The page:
Cambridgeshire Police nominated for Plain English Campaign award

Plain English Campaign Golden Bull award
Image caption A police email has been nominated for a Golden Bull "gobbledygook" award

Police in Cambridgeshire have been reminded to "use good English" after an error-filled email was sent to Cambridge residents.

Subscribers to the email alert who were said to be "leaving in the Castle Ward" received the warning about break-ins.

The Plain English Campaign said the message contained "so many errors" it had been nominated for its Golden Bull "gobbledygook" award.

A police spokesperson said: "Standards were clearly not met."

The threat of pre-Christmas thefts was highlighted as part of Cambridgeshire Police's e-cops public information service.


The email warned residents that "there are 'Others' watching who is not locking thir car car" and urged them to "rember" to inform neighbours if they planned to go away.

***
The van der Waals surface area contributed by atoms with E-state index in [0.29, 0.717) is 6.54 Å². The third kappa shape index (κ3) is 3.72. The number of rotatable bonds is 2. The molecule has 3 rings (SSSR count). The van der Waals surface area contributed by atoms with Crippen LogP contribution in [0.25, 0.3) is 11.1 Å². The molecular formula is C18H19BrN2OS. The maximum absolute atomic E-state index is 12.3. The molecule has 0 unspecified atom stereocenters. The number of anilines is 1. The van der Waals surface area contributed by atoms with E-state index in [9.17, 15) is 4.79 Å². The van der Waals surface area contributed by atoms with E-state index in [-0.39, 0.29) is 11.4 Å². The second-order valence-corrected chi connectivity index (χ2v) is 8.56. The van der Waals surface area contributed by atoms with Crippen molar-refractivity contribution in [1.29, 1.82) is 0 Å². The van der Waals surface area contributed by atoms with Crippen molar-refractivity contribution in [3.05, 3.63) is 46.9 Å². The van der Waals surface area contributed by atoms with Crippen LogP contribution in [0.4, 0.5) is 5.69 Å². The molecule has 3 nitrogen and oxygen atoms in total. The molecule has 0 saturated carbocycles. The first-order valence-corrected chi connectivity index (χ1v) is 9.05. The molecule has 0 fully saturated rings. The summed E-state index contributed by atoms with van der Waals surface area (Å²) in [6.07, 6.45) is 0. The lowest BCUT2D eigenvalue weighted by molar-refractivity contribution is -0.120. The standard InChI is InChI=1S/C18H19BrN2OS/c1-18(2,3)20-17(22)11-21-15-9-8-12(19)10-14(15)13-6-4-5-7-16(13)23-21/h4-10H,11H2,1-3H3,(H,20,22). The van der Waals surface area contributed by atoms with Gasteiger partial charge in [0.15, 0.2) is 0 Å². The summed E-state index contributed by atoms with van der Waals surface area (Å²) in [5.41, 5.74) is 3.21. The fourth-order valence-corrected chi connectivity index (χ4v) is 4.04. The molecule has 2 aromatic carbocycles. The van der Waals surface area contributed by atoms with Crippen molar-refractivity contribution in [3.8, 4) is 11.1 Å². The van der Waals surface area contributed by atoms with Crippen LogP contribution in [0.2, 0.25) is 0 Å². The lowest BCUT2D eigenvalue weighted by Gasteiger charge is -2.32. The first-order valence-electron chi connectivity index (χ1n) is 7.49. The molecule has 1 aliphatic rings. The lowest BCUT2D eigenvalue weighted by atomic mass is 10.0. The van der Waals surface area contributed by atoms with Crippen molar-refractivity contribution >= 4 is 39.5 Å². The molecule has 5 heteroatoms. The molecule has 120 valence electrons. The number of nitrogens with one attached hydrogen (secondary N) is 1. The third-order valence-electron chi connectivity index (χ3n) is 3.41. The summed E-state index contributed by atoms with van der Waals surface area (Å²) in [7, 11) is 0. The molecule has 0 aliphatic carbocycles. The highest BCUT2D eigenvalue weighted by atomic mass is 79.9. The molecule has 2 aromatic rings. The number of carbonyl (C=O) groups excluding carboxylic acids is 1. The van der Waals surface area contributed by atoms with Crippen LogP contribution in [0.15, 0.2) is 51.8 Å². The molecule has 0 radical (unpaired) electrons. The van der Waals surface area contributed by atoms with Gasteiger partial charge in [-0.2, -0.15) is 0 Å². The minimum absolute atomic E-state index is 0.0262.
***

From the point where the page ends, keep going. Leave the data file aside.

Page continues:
The email was brought to the attention of the Plain English Campaign, which has worked to reduce "ploddledygook" within police forces across the UK.

A spokesperson said: "We can all have a giggle about this, but there is a serious message.

"There is no care taken in this message. Perhaps the writer doesn't have sufficient ability, but it has clearly not been proof-read.

"People have the right to information they can understand and you would expect something more from a police force."

The spokesperson confirmed that the message was a "contender" for the organisation's Golden Bull award, which recognises the year's "best examples of gobbledygook".

Tim Froggett, a senior lecturer in marketing at Anglia Ruskin University in Cambridge, said: "An organisation's communications should be credible, trustworthy, reliable and responsible.

"External communications and behaviours that do not reinforce these values can create negative and enduring perceptions that can be hard to change."

A spokesperson for Cambridgeshire Police said: "All e-cops messages should be checked by supervisors prior to sending to ensure that they meet expected standards of spelling and grammar.

"The officers involved will now be reminded of the importance of using good English in all communications."

More on this story

Related Internet links

The BBC is not responsible for the content of external Internet sites